Ji will also face off against some more formidable bosses during her journey, with each providing a stern test of the player’s skills. Bladed Fury is never a hard game by any stretch of the imagination, but there will be times when the more unpredictable and powerful attacks of a boss might catch you off guard; they’re certainly the more deadly battles that you’ll face, with each proving to be a highlight of the game. I have to give kudos to the design of the bosses too, with the adaptation of Chinese mythology certainly helping strengthen their presence on the battlefield.
Beating these bosses comes with the added incentive of providing the player with additional abilities, with things such as buffs for Ji or improved attacking capabilities (with the hefty arm-cannon proving to be my favourite) giving you the upper hand in battles. You’re also able to upgrade your pre-existing move set by spending the in-game currency, so there is flexibility in place for players to focus on improving the moves that they find themselves using the most.
There really is a lot to like about Bladed Fury and I had a good time during my roughly three-to-four hour romp through the story. I haven’t even touched upon the visual style, which looks fantastic throughout within both its character and environmental design; anybody who appreciates traditional Eastern art will certainly find themselves in awe of the game’s visuals, even IF it can go a bit off the wall in some sequences. Whilst impressive though, I did encounter a few technical hitches that deterred from my experience a little.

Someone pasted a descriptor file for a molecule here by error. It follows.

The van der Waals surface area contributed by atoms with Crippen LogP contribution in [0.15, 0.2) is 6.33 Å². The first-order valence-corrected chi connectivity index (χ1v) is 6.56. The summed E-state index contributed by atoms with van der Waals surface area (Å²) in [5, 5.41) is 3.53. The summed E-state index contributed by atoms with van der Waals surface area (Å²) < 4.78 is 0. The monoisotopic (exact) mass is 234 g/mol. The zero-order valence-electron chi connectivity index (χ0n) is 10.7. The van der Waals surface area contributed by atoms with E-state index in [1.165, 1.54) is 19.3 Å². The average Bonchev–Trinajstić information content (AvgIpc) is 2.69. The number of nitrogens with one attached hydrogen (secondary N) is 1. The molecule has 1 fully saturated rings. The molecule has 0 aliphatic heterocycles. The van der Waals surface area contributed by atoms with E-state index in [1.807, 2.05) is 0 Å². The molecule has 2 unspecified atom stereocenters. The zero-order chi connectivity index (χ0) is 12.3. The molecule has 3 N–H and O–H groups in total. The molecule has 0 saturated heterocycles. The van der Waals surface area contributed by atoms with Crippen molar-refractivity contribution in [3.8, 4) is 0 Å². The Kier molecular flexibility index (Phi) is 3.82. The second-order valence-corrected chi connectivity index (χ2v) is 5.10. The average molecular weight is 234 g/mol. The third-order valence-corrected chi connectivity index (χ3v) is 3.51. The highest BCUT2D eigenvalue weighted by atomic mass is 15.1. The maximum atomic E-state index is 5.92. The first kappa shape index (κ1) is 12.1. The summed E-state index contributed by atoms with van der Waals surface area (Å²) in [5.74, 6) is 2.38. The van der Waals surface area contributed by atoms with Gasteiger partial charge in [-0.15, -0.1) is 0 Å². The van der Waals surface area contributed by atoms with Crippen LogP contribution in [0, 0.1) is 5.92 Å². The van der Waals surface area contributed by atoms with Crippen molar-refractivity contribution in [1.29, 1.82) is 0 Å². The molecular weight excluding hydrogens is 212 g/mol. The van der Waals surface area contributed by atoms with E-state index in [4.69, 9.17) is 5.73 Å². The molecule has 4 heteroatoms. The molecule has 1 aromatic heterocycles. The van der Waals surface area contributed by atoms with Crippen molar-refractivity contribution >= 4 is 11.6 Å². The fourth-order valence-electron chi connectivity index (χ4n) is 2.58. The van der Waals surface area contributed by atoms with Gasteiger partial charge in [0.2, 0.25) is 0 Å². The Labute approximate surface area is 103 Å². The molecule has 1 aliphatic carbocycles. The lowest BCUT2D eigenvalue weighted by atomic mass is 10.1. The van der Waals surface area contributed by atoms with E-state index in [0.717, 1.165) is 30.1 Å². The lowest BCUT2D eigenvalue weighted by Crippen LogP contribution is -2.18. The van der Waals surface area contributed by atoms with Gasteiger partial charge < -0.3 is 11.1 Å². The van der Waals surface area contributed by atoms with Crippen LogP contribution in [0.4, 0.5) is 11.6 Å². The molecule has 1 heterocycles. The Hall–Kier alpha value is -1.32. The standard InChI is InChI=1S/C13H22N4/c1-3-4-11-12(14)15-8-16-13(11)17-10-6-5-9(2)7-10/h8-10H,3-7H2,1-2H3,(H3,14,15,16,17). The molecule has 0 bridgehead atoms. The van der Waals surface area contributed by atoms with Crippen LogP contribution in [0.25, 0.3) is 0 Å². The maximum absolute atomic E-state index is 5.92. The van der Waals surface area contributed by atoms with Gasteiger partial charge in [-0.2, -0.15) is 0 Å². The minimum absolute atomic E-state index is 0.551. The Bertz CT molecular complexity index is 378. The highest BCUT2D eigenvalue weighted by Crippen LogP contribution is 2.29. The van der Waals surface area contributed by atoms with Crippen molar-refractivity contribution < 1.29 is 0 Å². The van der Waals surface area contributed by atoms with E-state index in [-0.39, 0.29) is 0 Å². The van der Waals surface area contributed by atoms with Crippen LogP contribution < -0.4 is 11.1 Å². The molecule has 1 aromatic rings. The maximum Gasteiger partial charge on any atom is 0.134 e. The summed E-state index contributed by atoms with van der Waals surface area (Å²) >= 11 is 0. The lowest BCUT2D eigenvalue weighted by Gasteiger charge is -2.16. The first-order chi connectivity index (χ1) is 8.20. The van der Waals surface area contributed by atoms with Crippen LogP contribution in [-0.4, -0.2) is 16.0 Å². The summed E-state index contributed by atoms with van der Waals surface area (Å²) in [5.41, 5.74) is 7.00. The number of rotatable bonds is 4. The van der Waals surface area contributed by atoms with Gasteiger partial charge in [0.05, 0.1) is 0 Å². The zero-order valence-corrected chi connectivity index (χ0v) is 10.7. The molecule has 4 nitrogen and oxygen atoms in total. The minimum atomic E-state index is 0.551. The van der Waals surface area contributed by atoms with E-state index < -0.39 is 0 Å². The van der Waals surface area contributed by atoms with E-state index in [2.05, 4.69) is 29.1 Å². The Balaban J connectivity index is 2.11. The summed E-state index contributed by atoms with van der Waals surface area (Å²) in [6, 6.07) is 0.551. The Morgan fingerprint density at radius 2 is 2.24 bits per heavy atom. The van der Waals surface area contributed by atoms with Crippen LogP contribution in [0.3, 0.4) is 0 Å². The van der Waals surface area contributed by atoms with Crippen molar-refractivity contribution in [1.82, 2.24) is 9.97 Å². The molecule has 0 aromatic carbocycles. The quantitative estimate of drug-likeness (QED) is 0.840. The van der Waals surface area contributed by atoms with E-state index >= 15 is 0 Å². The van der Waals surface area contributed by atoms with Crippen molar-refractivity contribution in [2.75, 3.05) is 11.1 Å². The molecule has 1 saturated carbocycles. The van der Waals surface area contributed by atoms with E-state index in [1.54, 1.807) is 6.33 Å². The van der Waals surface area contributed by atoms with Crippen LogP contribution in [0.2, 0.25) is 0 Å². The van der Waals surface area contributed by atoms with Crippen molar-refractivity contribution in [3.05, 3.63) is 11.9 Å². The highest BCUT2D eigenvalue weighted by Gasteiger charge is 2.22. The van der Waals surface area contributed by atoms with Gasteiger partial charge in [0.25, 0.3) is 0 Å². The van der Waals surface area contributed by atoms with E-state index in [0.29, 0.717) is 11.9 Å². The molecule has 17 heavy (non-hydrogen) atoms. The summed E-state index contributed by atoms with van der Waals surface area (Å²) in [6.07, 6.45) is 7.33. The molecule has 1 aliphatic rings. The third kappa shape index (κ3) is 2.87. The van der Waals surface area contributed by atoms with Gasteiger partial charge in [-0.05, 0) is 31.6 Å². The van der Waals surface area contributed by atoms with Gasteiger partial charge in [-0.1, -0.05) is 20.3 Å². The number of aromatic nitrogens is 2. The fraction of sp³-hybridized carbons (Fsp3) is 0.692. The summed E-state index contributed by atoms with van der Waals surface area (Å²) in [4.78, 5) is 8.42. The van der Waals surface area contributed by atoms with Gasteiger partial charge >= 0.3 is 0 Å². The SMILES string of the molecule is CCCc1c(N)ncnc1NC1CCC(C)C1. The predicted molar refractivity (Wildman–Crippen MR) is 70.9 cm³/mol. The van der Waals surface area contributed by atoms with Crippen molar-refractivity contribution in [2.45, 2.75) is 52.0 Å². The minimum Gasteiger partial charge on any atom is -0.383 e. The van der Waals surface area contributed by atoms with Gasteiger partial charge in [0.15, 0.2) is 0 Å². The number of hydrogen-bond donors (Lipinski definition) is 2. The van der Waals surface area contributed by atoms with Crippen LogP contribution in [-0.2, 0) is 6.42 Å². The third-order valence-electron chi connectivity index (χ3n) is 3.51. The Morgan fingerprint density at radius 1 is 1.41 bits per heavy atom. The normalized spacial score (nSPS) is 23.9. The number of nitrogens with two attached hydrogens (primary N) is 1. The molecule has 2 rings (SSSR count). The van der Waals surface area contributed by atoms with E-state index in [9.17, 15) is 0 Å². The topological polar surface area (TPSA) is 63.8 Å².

For one, I noticed a fair bit of slowdown when playing on the Nintendo Switch’s handheld mode during some of the game’s busier sequences. Whilst it never hit unplayable levels of stuttering, it did make the otherwise smooth combat feel a little bit jarring in places. I even had the game completely crash on me during one battle, which was a little odd – it didn’t repeat itself during my playthrough, but it was a bit annoying.
It could also be argued that Bladed Fury can feel a bit too easy, with only the hardest difficulty ever offering a real test of my skills. On the flipside, taking down enemies with ease with the game’s slick combat always felt empowering, so it did have its benefits. Still, I’d argue that the best way to experience the game is on the harder difficulty… you’ve just got to finish the game first to unlock it.
Bladed Fury’s striking visual style and satisfyingly slick combat come together nicely to make for a really fun action-orientated romp. Sure, it was guilty of being a bit too easy and there were some technical issues here and there, but they didn’t stop me from having a thoroughly good time as I sliced-and-diced my way through countless foes in Ji’s journey for revenge.
It was a pleasant surprise given that I hadn’t even heard of the game before playing it, but fans of the 2D action-adventure genre will certainly want to give Bladed Fury their attention.
Developer: NEXT Studios
Publisher: PM Studios
Platform(s): Nintendo Switch (Reviewed), PlayStation 4, Xbox One, PC
Click here to visit the official website.